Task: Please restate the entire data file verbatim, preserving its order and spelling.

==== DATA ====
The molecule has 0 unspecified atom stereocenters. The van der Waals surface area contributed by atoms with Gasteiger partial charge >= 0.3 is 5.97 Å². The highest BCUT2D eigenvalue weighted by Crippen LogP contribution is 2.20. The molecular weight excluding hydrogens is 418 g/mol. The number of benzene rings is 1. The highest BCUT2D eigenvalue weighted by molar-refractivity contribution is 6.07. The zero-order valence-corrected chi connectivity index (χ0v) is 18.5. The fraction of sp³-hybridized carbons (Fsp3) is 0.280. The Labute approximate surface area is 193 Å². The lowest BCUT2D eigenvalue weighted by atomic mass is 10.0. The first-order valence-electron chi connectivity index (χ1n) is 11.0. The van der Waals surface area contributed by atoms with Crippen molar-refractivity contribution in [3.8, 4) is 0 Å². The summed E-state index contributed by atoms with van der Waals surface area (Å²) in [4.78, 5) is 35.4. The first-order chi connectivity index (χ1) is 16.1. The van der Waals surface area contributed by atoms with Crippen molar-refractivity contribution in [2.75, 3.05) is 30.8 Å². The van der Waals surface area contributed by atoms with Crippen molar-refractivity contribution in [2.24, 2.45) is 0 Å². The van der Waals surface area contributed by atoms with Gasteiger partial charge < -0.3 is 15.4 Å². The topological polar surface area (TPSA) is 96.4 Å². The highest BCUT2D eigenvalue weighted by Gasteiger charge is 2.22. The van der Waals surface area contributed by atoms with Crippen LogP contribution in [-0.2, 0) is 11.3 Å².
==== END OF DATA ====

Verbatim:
The molecule has 0 unspecified atom stereocenters. The van der Waals surface area contributed by atoms with Gasteiger partial charge >= 0.3 is 5.97 Å². The highest BCUT2D eigenvalue weighted by Crippen LogP contribution is 2.20. The molecular weight excluding hydrogens is 418 g/mol. The number of benzene rings is 1. The highest BCUT2D eigenvalue weighted by molar-refractivity contribution is 6.07. The zero-order valence-corrected chi connectivity index (χ0v) is 18.5. The fraction of sp³-hybridized carbons (Fsp3) is 0.280. The Labute approximate surface area is 193 Å². The lowest BCUT2D eigenvalue weighted by atomic mass is 10.0. The first-order valence-electron chi connectivity index (χ1n) is 11.0. The van der Waals surface area contributed by atoms with Crippen molar-refractivity contribution in [3.8, 4) is 0 Å². The summed E-state index contributed by atoms with van der Waals surface area (Å²) in [4.78, 5) is 35.4. The first-order chi connectivity index (χ1) is 16.1. The van der Waals surface area contributed by atoms with Crippen molar-refractivity contribution in [2.75, 3.05) is 30.8 Å². The van der Waals surface area contributed by atoms with Crippen molar-refractivity contribution in [2.24, 2.45) is 0 Å². The van der Waals surface area contributed by atoms with Gasteiger partial charge < -0.3 is 15.4 Å². The topological polar surface area (TPSA) is 96.4 Å². The highest BCUT2D eigenvalue weighted by Gasteiger charge is 2.22. The van der Waals surface area contributed by atoms with Crippen LogP contribution in [-0.2, 0) is 11.3 Å².